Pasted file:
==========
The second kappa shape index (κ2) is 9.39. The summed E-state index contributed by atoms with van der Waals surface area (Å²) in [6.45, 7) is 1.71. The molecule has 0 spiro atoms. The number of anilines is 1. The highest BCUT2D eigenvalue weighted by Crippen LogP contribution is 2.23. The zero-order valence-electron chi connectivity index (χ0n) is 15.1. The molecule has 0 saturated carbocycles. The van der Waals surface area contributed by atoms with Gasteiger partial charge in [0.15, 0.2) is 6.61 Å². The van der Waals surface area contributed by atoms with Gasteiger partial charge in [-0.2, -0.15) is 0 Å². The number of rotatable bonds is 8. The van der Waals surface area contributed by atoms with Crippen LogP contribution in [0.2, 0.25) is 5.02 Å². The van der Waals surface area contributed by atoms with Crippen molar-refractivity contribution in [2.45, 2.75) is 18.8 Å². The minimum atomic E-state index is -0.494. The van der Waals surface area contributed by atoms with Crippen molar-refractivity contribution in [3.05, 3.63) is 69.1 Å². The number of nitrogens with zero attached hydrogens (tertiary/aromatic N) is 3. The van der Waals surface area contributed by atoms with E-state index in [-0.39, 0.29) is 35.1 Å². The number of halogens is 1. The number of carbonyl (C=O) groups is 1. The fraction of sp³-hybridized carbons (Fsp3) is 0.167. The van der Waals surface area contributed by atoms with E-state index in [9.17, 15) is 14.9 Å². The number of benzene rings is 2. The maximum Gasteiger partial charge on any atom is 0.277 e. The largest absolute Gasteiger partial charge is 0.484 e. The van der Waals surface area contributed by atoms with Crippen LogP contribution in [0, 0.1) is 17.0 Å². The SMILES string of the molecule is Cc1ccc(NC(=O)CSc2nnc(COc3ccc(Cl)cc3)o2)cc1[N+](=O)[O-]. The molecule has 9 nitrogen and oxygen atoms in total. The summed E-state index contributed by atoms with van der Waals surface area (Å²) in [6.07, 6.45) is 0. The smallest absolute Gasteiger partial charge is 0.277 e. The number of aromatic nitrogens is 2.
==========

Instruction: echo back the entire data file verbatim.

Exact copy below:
The second kappa shape index (κ2) is 9.39. The summed E-state index contributed by atoms with van der Waals surface area (Å²) in [6.45, 7) is 1.71. The molecule has 0 spiro atoms. The number of anilines is 1. The highest BCUT2D eigenvalue weighted by Crippen LogP contribution is 2.23. The zero-order valence-electron chi connectivity index (χ0n) is 15.1. The molecule has 0 saturated carbocycles. The van der Waals surface area contributed by atoms with Gasteiger partial charge in [0.15, 0.2) is 6.61 Å². The van der Waals surface area contributed by atoms with Gasteiger partial charge in [-0.2, -0.15) is 0 Å². The number of rotatable bonds is 8. The van der Waals surface area contributed by atoms with Crippen LogP contribution in [0.2, 0.25) is 5.02 Å². The van der Waals surface area contributed by atoms with Crippen molar-refractivity contribution in [2.45, 2.75) is 18.8 Å². The minimum atomic E-state index is -0.494. The van der Waals surface area contributed by atoms with Crippen molar-refractivity contribution in [3.05, 3.63) is 69.1 Å². The number of nitrogens with zero attached hydrogens (tertiary/aromatic N) is 3. The van der Waals surface area contributed by atoms with E-state index in [-0.39, 0.29) is 35.1 Å². The number of halogens is 1. The number of carbonyl (C=O) groups is 1. The fraction of sp³-hybridized carbons (Fsp3) is 0.167. The van der Waals surface area contributed by atoms with E-state index in [9.17, 15) is 14.9 Å². The number of benzene rings is 2. The maximum Gasteiger partial charge on any atom is 0.277 e. The largest absolute Gasteiger partial charge is 0.484 e. The van der Waals surface area contributed by atoms with Crippen LogP contribution in [0, 0.1) is 17.0 Å². The SMILES string of the molecule is Cc1ccc(NC(=O)CSc2nnc(COc3ccc(Cl)cc3)o2)cc1[N+](=O)[O-]. The molecule has 9 nitrogen and oxygen atoms in total. The summed E-state index contributed by atoms with van der Waals surface area (Å²) in [6.07, 6.45) is 0. The smallest absolute Gasteiger partial charge is 0.277 e. The number of aromatic nitrogens is 2.